Of course, hindsight is 20-20, and an extended down market and recovery is impossible — and not advised — for most retirees. Still, if the wheels are already in motion on retirement, and the markets are starting to tank, novices may be able to pivot quickly to minimize or avoid the retirement drawdown. This can help them reduce the impact of poor early retirement returns on their savings.
Four general strategies for doing this may include:
- Continuing to work even on a part-time or consultancy basis.
- Tapping short-term cash savings or other funding sources before withdrawing the investment.
- Option to reduce withdrawals – perhaps taking 2% in the initial decline year instead of the full 4%.
- Delaying big expenses like vacations for a year or two to reduce or eliminate withdrawals.
No matter what strategy retirees use, weathering a bear market downturn, especially early in retirement, can have a substantial impact on retirement longevity.
Another example of sequence risk
Here is another chart that can show how important sequence risk is.
These numbers are examples only. Both the accounts return 5% over 30 years. And both have the same annual return. It’s just that they are inverted. A retiree retires in one year. The other one retires in a down year. See the difference in their account sizes at the end of 30 years.
Sequence risk matters. New or soon-to-be retirees considering downsizing should have a plan in place to prevent early market losses from doing long-term damage to their portfolios. Consider strategies to stave off or minimize withdrawals, such as continuing to work or consult instead of retiring in a down market.
Retirement Planning Tips
- Planning for retirement can feel like solving a complicated puzzle, but you don’t have to do it alone. A financial advisor can help you put the right pieces together by assessing your needs and connecting you with the right services for you. SmartAsset’s free tool matches you with up to three vetted financial advisors serving your area, and you can interview your advisor matches for free to decide which is right for you. If you’re ready to find an advisor who can help you achieve your financial goals, get started now.
- Social Security plays an important role in many people’s retirement plans. By delaying Social Security beyond your full retirement age, you can increase your benefit by up to 8% per year until age 70. SmartAsset’s Social Security calculator can help you determine the best time to claim your benefits.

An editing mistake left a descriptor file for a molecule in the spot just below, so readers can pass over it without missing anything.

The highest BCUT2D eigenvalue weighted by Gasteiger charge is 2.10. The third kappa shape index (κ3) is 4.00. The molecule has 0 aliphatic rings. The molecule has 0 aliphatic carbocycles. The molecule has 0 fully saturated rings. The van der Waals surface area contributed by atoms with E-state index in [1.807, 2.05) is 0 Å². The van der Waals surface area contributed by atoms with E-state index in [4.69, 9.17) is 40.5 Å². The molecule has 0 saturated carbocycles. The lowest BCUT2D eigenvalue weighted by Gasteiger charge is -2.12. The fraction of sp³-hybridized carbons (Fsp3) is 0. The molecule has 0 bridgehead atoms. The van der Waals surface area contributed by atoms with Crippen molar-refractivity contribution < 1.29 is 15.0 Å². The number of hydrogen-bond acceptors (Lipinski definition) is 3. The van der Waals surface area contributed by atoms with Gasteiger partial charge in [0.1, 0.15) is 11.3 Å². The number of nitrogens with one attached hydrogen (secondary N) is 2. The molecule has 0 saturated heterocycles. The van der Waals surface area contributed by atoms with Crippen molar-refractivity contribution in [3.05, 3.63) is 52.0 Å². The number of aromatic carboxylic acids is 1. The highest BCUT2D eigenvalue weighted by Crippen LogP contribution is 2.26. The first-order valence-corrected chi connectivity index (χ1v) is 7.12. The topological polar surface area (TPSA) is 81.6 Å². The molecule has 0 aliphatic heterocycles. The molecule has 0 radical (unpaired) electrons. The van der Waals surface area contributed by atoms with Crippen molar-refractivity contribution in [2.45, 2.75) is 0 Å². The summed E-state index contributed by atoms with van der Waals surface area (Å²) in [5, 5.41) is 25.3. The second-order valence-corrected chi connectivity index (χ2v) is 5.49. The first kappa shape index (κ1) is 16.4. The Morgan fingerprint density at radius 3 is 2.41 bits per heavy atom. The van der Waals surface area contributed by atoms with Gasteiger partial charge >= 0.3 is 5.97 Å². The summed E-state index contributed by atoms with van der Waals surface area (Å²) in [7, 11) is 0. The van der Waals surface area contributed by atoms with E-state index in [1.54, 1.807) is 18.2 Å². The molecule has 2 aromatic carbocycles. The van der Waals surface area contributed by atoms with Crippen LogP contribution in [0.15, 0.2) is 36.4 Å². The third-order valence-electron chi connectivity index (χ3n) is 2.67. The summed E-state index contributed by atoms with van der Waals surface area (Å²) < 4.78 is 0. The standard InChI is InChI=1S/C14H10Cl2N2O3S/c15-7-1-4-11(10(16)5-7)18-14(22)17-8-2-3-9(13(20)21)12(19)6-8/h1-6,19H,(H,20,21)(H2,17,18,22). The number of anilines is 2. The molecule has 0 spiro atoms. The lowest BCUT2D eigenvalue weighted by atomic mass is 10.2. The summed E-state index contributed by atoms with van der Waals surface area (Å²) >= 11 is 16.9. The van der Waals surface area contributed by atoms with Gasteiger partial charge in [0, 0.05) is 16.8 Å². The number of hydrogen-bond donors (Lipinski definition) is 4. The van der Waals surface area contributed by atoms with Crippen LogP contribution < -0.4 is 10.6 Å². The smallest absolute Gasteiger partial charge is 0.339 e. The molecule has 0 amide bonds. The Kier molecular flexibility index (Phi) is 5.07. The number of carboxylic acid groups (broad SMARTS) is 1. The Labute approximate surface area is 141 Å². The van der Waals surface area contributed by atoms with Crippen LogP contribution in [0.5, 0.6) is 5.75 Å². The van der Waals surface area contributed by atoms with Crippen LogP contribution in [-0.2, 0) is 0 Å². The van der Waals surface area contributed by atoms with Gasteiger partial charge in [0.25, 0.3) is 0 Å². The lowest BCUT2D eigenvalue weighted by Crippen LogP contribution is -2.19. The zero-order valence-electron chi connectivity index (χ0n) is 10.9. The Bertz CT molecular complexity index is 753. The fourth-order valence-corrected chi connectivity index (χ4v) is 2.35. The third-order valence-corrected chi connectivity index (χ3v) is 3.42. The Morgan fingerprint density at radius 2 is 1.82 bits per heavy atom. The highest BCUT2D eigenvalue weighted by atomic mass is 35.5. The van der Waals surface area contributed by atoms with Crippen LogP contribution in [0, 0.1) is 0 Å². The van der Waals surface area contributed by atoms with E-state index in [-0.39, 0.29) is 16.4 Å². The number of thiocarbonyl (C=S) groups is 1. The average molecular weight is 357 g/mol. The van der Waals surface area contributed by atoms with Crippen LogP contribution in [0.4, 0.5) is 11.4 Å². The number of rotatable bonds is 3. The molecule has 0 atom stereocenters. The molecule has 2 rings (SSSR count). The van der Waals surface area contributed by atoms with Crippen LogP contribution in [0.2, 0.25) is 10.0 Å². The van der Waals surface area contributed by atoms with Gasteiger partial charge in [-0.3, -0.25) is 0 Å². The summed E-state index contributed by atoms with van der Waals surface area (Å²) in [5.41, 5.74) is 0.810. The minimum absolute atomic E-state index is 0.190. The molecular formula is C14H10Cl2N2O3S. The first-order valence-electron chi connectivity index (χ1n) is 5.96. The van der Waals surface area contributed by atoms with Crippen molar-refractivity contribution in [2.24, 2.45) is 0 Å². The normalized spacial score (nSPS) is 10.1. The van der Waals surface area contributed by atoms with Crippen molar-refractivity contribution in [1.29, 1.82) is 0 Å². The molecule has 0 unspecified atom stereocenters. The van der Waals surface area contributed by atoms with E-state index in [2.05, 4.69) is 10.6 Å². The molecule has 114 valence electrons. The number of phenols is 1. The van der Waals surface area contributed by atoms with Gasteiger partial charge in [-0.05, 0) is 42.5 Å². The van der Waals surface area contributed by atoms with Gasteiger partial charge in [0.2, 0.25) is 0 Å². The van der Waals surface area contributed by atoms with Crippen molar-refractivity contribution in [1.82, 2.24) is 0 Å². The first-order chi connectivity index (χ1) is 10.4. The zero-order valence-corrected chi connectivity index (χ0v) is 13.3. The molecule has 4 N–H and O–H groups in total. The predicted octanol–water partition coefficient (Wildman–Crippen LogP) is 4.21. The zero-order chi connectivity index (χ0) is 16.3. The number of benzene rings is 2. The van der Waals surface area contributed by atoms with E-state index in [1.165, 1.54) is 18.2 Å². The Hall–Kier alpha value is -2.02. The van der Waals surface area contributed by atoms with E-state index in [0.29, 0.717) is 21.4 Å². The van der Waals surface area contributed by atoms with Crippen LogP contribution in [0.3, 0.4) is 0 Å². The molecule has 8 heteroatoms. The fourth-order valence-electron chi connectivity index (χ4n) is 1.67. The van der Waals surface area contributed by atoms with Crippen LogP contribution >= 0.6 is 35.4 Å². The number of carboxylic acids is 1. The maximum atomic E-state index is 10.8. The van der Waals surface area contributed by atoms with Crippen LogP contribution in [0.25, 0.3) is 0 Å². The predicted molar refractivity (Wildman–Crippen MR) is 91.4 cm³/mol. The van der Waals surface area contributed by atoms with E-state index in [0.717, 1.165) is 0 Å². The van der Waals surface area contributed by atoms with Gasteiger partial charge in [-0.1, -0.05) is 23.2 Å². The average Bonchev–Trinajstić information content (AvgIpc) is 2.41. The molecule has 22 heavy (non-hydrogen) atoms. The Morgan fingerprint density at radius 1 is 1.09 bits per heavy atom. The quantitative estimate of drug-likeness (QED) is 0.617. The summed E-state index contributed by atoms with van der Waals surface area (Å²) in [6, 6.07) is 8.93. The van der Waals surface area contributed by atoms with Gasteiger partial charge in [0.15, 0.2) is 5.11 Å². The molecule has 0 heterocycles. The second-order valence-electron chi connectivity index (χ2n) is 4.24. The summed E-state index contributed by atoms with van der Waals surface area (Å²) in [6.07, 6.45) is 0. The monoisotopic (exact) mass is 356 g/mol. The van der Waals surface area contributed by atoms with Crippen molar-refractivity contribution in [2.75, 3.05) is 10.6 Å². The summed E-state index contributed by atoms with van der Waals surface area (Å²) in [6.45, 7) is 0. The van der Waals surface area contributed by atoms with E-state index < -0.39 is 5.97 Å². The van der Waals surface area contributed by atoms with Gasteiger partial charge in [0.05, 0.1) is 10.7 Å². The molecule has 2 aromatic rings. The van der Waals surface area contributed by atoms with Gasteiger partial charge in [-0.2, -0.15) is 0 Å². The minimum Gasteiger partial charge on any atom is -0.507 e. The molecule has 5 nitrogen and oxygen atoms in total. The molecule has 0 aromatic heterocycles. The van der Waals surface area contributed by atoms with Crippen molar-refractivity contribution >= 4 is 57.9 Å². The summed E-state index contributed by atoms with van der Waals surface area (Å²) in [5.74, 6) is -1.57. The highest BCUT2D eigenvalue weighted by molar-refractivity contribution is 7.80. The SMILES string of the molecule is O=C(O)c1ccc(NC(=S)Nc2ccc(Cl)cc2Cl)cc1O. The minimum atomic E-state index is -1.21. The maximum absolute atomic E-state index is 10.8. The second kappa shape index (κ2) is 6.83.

Questions about our study? Contact [email protected]
Photo credit: © iStock.com/kupicoo
Susanna Snyder, CFP® Susanna Snyder is the Managing Editor of Financial Education at SmartAsset, where she oversees the strategy and production of all expert-driven personal finance content, including commentary and columns from CFPs and other financial professionals. In addition, Susanna writes articles, newsletters, columns and commentary found on SmartAsset.com and syndication partner sites. She also serves as a spokesperson and cited expert on a wide range of personal finance and financial planning topics, including retirement, investing, estate planning, mortgages, and more. Susannah earned her CFP designation in 2019 and leverages her expertise to easily explain complex financial topics. Prior to SmartAsset, Susannah was Senior Editor of Financial Advisors at US News & World Report. He also previously covered personal finance, career and college financing for US News and served as a staff writer for Kiplinger’s Personal Finance magazine. She is the recipient of the McGraw Fellowship for Business Journalism Program and won the 2018 RTDNA/NEFE Excellence in Personal Finance Reporting Award in the Digital category. Susannah holds a bachelor’s degree from the University of Rochester and a master’s degree in journalism from the University of Southern California. Susanna Cheddar has appeared as a personal finance expert on Fox & Friends, The Tavis Smiley Show, Your Money on Wharton Business Radio, Fox Business News and more.